Thursday, April 18, 2013

Blog #6

In William Shakespeare's Twelfth Night, the issue of when to trust and how much trust is to be given is prominent, considering Viola is actually dressed as a man by the name of Cesario, giving plausible reason for Orsino to think that Cesario is actually a boy, therefore trusting him with every bit of information and emotion that he feels is necessary to express. During my meditation this week, I was able to reflect deeply on how much I trust others, and if I trust too easily or not.
A prime example of what mistrust can do to a relationship is seen in act two scene two of the play. While Orsino waits anxiously for Olivia to fall in love with him, she is in the midst of falling for someone else instead: Viola. Being so used to mourning over her dear brother's death, Olivia promises herself that she will not turn to any man for love, replacing her brother's love for her. Although when Cesario repeatedly stops by to put in a good word for Orsino, Olivia picks up on Cesario's peculiar feminine and sensitive side, not realizing that it is actually Viola she is conversing with on a daily basis. Realizing that she is in sync with Cesario's mannerisms and way of thinking, as girlfriends usually are, Olivia feels that Cesario is her perfect match, determined to marry him. When Viola realizes that Olivia is in love with her, thinking she is Cesario, she realizes the harm that the disguise has done and what mistrust can do to a relationship:
Fortune forbid my outside have not charmed her!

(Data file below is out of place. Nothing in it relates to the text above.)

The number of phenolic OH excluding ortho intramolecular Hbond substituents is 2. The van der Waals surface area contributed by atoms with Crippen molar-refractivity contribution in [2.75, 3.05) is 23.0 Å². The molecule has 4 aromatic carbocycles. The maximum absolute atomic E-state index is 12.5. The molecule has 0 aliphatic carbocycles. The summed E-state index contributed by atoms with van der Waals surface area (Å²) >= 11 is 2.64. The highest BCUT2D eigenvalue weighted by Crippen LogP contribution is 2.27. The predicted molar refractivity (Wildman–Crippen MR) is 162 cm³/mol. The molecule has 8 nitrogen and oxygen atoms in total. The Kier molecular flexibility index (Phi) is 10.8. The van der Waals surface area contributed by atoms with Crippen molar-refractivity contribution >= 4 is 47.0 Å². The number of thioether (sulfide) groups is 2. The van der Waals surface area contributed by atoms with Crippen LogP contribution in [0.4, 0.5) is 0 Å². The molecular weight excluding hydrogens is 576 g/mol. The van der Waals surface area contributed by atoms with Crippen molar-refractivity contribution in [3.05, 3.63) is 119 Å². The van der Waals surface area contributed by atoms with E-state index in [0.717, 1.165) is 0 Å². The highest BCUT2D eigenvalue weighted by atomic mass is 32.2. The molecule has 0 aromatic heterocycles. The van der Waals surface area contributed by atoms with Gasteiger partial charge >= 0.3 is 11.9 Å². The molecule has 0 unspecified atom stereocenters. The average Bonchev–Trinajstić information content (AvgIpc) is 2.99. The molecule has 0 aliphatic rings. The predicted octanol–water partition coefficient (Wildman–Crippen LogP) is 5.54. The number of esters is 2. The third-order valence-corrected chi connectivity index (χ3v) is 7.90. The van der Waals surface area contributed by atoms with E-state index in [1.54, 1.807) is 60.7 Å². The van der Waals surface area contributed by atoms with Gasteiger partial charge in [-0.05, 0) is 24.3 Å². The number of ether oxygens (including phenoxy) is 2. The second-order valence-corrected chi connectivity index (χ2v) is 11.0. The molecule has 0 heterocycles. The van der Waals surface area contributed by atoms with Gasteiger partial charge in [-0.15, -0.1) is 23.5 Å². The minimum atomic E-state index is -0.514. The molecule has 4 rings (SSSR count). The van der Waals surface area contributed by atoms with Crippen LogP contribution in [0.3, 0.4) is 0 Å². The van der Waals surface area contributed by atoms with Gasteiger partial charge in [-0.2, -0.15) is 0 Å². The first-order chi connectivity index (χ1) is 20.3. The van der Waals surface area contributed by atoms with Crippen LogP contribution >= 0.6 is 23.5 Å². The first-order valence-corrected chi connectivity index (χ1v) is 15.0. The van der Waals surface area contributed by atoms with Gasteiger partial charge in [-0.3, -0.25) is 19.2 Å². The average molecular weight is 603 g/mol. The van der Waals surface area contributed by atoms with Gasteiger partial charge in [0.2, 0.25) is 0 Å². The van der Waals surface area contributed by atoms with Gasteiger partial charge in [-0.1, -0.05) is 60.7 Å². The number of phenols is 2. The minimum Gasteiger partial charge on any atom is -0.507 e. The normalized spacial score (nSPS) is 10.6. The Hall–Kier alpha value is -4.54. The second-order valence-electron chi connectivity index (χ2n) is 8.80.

She made good view of me, indeed so much
That sure methought her eyes had lost her tongue,
For she did speak in starts distractedly.
She loves me, sure! The cunning of her passion
Invites me in this churlish messenger.
None of my lord’s ring? Why, he sent her none.
I am the man. If it be so, as ’tis,
Poor lady, she were better love a dream.
Disguise, I see thou art a wickedness,
Wherein the pregnant enemy does much.
How easy is it for the proper false
In women’s waxen hearts to set their forms!
Alas, our frailty is the cause, not we,
For such as we are made of, such we be.
How will this fadge? My master loves her dearly,
And I, poor monster, fond as much on him,
And she, mistaken, seems to dote on me (II.II.18-35).
With the realization that Olivia has feelings for her, Viola recognizes that mistrust has resulted in a "knot that is too hard to untie".
The fact that Olivia has trusted Cesario wholeheartedly without even knowing the real him (or her), calls for a messy love triangle. During my meditation, I was able to think about how vulnerable I can be when I trust someone too easily, which seems to be a weakness of mine. While examining myself thoroughly while meditating and while drawing this theme seen in this work by Shakespeare, I realized that trust can be a good thing in life, but you can't just open up to everyone and anyone, because that can just lead to disappointment and hurt. I know that now I have to work on knowing whom to trust with thinking about the possibility of getting hurt.

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